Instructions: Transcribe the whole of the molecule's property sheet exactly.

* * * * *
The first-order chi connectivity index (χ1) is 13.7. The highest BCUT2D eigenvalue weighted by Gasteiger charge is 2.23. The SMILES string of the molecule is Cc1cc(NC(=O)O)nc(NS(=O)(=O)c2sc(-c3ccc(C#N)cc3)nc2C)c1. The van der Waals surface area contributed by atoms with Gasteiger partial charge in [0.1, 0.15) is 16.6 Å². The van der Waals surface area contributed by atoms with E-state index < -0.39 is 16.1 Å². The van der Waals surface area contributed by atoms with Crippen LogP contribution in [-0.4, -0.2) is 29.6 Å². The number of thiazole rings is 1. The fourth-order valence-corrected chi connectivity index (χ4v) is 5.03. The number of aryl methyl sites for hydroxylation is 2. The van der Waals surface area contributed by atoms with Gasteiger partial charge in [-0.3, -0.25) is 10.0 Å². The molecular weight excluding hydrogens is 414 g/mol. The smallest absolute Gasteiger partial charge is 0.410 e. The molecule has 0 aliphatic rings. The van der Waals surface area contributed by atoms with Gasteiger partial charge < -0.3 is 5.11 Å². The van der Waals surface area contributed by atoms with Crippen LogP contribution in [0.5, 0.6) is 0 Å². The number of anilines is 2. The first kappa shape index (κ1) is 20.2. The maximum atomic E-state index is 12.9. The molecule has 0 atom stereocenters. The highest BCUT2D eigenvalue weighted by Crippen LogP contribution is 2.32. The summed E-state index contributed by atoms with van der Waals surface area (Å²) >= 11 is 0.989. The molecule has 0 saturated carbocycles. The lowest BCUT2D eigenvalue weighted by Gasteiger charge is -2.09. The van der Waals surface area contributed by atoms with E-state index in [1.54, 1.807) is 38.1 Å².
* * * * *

The first-order chi connectivity index (χ1) is 13.7. The highest BCUT2D eigenvalue weighted by Gasteiger charge is 2.23. The SMILES string of the molecule is Cc1cc(NC(=O)O)nc(NS(=O)(=O)c2sc(-c3ccc(C#N)cc3)nc2C)c1. The van der Waals surface area contributed by atoms with Gasteiger partial charge in [0.1, 0.15) is 16.6 Å². The van der Waals surface area contributed by atoms with E-state index < -0.39 is 16.1 Å². The van der Waals surface area contributed by atoms with Crippen LogP contribution in [-0.4, -0.2) is 29.6 Å². The number of thiazole rings is 1. The fourth-order valence-corrected chi connectivity index (χ4v) is 5.03. The number of aryl methyl sites for hydroxylation is 2. The van der Waals surface area contributed by atoms with Gasteiger partial charge in [-0.3, -0.25) is 10.0 Å². The molecular weight excluding hydrogens is 414 g/mol. The smallest absolute Gasteiger partial charge is 0.410 e. The molecule has 0 aliphatic rings. The van der Waals surface area contributed by atoms with Gasteiger partial charge < -0.3 is 5.11 Å². The van der Waals surface area contributed by atoms with Crippen LogP contribution in [0.5, 0.6) is 0 Å². The number of anilines is 2. The first kappa shape index (κ1) is 20.2. The maximum atomic E-state index is 12.9. The molecule has 0 atom stereocenters. The highest BCUT2D eigenvalue weighted by Crippen LogP contribution is 2.32. The summed E-state index contributed by atoms with van der Waals surface area (Å²) >= 11 is 0.989. The molecule has 0 saturated carbocycles. The lowest BCUT2D eigenvalue weighted by Gasteiger charge is -2.09. The van der Waals surface area contributed by atoms with E-state index in [1.54, 1.807) is 38.1 Å².